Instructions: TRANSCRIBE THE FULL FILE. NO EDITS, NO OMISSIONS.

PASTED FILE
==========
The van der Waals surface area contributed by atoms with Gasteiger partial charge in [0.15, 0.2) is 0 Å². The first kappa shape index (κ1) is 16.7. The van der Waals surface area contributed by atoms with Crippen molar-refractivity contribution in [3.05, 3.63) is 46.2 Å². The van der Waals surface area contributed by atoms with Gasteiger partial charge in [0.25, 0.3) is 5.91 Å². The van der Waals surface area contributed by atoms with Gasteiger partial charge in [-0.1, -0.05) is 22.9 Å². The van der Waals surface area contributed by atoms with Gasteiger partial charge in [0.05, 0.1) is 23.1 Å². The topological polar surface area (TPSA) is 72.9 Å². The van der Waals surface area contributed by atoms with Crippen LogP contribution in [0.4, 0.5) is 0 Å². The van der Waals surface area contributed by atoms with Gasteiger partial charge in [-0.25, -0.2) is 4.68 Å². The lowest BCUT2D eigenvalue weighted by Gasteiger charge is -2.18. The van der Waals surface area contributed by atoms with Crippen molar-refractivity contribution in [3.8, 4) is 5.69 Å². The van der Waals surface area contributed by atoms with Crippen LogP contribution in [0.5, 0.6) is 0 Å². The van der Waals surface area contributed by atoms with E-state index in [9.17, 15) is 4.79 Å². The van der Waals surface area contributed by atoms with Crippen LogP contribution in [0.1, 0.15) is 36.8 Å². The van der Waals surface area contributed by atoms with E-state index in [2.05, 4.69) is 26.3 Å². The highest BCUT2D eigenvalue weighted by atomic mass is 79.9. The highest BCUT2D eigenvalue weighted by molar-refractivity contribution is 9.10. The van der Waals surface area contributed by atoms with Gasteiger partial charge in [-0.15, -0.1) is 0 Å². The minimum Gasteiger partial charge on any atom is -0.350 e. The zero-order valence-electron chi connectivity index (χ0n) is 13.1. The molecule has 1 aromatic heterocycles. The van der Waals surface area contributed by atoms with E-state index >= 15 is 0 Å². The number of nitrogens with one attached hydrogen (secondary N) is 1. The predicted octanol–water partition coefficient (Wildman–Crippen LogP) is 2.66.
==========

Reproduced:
The van der Waals surface area contributed by atoms with Gasteiger partial charge in [0.15, 0.2) is 0 Å². The first kappa shape index (κ1) is 16.7. The van der Waals surface area contributed by atoms with Crippen molar-refractivity contribution in [3.05, 3.63) is 46.2 Å². The van der Waals surface area contributed by atoms with Gasteiger partial charge in [0.25, 0.3) is 5.91 Å². The van der Waals surface area contributed by atoms with Gasteiger partial charge in [-0.1, -0.05) is 22.9 Å². The van der Waals surface area contributed by atoms with Gasteiger partial charge in [0.05, 0.1) is 23.1 Å². The topological polar surface area (TPSA) is 72.9 Å². The van der Waals surface area contributed by atoms with Crippen LogP contribution in [0.4, 0.5) is 0 Å². The van der Waals surface area contributed by atoms with Gasteiger partial charge in [-0.25, -0.2) is 4.68 Å². The lowest BCUT2D eigenvalue weighted by Gasteiger charge is -2.18. The van der Waals surface area contributed by atoms with Crippen molar-refractivity contribution in [3.8, 4) is 5.69 Å². The van der Waals surface area contributed by atoms with Crippen LogP contribution in [0.5, 0.6) is 0 Å². The van der Waals surface area contributed by atoms with E-state index in [9.17, 15) is 4.79 Å². The van der Waals surface area contributed by atoms with Crippen LogP contribution in [0.1, 0.15) is 36.8 Å². The van der Waals surface area contributed by atoms with E-state index in [2.05, 4.69) is 26.3 Å². The highest BCUT2D eigenvalue weighted by atomic mass is 79.9. The highest BCUT2D eigenvalue weighted by molar-refractivity contribution is 9.10. The van der Waals surface area contributed by atoms with Gasteiger partial charge in [-0.15, -0.1) is 0 Å². The minimum Gasteiger partial charge on any atom is -0.350 e. The zero-order valence-electron chi connectivity index (χ0n) is 13.1. The molecule has 1 aromatic heterocycles. The van der Waals surface area contributed by atoms with E-state index >= 15 is 0 Å². The number of nitrogens with one attached hydrogen (secondary N) is 1. The predicted octanol–water partition coefficient (Wildman–Crippen LogP) is 2.66.